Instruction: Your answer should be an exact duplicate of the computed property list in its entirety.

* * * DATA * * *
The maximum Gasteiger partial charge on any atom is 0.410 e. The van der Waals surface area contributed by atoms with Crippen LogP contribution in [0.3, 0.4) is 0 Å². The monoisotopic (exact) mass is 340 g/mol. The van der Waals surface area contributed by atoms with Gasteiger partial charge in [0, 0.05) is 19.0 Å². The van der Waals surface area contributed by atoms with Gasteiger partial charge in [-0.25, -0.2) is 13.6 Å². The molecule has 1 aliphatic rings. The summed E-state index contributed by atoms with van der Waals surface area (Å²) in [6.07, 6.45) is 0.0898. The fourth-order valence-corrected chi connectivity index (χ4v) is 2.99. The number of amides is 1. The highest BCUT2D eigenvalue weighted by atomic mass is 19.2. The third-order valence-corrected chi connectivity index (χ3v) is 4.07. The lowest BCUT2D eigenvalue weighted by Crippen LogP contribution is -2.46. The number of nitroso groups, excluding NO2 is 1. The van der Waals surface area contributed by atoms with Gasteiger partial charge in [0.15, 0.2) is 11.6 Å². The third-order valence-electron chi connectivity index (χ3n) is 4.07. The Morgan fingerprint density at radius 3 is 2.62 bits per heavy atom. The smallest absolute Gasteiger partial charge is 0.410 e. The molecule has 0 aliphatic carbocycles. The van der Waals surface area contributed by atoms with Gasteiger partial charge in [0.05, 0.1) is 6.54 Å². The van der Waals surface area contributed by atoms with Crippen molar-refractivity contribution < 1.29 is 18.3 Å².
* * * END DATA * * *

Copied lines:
The maximum Gasteiger partial charge on any atom is 0.410 e. The van der Waals surface area contributed by atoms with Crippen LogP contribution in [0.3, 0.4) is 0 Å². The monoisotopic (exact) mass is 340 g/mol. The van der Waals surface area contributed by atoms with Gasteiger partial charge in [0, 0.05) is 19.0 Å². The van der Waals surface area contributed by atoms with Gasteiger partial charge in [-0.25, -0.2) is 13.6 Å². The molecule has 1 aliphatic rings. The summed E-state index contributed by atoms with van der Waals surface area (Å²) in [6.07, 6.45) is 0.0898. The fourth-order valence-corrected chi connectivity index (χ4v) is 2.99. The number of amides is 1. The highest BCUT2D eigenvalue weighted by atomic mass is 19.2. The third-order valence-corrected chi connectivity index (χ3v) is 4.07. The lowest BCUT2D eigenvalue weighted by Crippen LogP contribution is -2.46. The number of nitroso groups, excluding NO2 is 1. The van der Waals surface area contributed by atoms with Gasteiger partial charge in [0.15, 0.2) is 11.6 Å². The third-order valence-electron chi connectivity index (χ3n) is 4.07. The Morgan fingerprint density at radius 3 is 2.62 bits per heavy atom. The smallest absolute Gasteiger partial charge is 0.410 e. The molecule has 0 aliphatic carbocycles. The van der Waals surface area contributed by atoms with Gasteiger partial charge in [0.05, 0.1) is 6.54 Å². The van der Waals surface area contributed by atoms with Crippen molar-refractivity contribution < 1.29 is 18.3 Å².